Most Americans lack vitamin D, especially those living in the northern states. Vitamin D primarily comes from the sun and does not penetrate glass. Going outside to garden provides exposure to Vitamin D. Be sure to wear sunscreen, hats, and sunglasses as appropriate for your needs.
The gym certainly isn’t for everyone. Nor is running or any other workout you can name. Fortunately, the moving, bending, and digging required in gardening provide excellent aerobic exercise.
Gardening is considered moderate exercise by the American Heart Association. In fact, gardening burns as many calories as you would working out at the gym. Digging, raking, and mowing are the best for burning calories, but they’re not the only ways to do so.
In addition, gardening helps improve strength and dexterity, muscle mass and endurance, and functional movement. One study indicates that gardening can even improve bone density. This is likely because gardening incorporates all four types of exercise: endurance, strength, balance, and flexibility.
The aerobic benefits of gardening mean that it can also help you lose weight. One study showed that gardeners weighed, on average, 11 – 16 pounds less than non-gardeners.
To increase the aerobic benefits of gardening, try these four things:
- First, improve your range of motion by increasing the arc from your body when raking or hand weeding.
- Do the “lunge and weed.” This is exactly what it sounds like. Make a lunge as you would in a typical workout, then go for that weed. If you’re right-handed, rest your left hand on your left knee (or switch it if you’re a lefty). To keep your muscles balanced, try to switch back and forth.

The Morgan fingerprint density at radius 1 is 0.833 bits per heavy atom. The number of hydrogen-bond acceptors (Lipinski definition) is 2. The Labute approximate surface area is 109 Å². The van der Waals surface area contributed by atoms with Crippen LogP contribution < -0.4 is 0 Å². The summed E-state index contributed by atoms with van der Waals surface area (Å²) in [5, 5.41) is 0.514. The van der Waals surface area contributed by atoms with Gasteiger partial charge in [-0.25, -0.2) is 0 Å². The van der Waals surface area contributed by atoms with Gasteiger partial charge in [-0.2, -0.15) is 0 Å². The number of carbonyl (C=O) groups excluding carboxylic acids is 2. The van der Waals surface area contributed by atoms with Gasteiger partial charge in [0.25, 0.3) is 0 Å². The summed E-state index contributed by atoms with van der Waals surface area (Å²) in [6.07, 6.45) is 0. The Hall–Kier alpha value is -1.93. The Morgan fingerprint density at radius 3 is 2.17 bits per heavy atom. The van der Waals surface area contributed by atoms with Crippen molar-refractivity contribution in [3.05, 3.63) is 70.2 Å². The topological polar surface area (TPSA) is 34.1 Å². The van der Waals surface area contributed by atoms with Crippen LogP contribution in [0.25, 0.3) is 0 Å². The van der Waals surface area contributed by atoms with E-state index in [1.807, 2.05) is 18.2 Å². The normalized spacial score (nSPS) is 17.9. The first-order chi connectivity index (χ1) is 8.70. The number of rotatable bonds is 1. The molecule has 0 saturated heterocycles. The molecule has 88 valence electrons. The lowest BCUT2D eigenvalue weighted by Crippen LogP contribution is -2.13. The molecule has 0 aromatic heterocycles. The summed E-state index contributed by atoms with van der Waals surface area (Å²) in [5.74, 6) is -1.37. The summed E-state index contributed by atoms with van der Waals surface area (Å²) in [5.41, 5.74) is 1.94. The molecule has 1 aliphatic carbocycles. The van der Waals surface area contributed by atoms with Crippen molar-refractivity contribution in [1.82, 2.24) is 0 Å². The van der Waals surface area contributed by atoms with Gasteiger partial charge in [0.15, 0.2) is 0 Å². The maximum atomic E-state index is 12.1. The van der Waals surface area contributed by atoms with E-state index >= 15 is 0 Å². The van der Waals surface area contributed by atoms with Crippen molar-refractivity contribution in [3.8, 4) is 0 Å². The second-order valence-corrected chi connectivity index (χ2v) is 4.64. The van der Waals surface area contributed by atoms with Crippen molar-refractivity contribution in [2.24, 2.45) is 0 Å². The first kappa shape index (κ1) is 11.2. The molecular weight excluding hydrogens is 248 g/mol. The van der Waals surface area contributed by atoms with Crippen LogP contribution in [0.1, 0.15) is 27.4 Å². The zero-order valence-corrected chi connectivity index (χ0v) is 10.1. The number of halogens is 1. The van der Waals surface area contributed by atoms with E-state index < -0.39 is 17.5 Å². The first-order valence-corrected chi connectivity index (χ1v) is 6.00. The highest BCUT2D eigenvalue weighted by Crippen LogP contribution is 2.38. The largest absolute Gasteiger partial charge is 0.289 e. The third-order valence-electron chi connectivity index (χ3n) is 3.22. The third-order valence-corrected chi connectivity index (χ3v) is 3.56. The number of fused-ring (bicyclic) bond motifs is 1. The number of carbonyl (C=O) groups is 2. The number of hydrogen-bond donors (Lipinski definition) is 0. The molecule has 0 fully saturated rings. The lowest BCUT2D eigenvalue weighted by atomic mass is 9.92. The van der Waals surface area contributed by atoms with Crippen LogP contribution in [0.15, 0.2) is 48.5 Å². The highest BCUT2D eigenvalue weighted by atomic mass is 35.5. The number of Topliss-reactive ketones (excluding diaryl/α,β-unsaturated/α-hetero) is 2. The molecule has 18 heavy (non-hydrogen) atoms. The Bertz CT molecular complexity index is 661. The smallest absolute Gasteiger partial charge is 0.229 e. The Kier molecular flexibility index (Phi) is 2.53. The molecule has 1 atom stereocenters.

- Use large muscle groups. Instead of using your arm muscles, focus on your legs, butt, and torso. It burns more calories, and you’ll feel less sore the next day.
- Balance it all out. As one arm moves out, pull the other arm in, much like you would if you were curling dumbbells.
- Think of your gardening tasks in terms of reps and sets. For example, raking leaves 10 to 15 sweeps can be one set. Then rest and do something else and come back to it. It helps your body and reduces boredom and the risk of a repetitive motion injury.
Reduce Dementia Risk
A 2006 study showed that gardening could reduce dementia risk by 36%. In addition, digging in the dirt helps reduce seniors’ agitation and anxiety. Gardening can also increase independence and self-esteem, reduce the need for pain medications, improve strength and balance (which reduces the risk of falls), and enhance memory.
For caretakers, you can help with the following:
- creating container gardens or raised beds which are easier to access
- designing a circular garden to help prevent wandering off
- providing benches and chairs throughout the garden space
- sharing responsibility – this doesn’t mean doing the work. However, they may need prompting and physical assistance.
Connecting to the World
In addition to connecting to your community, touching the earth also connects you to the planet, the greater whole. This has been shown to create more tolerance of others and a more peaceful, accepting mindset.
Have you started your garden yet?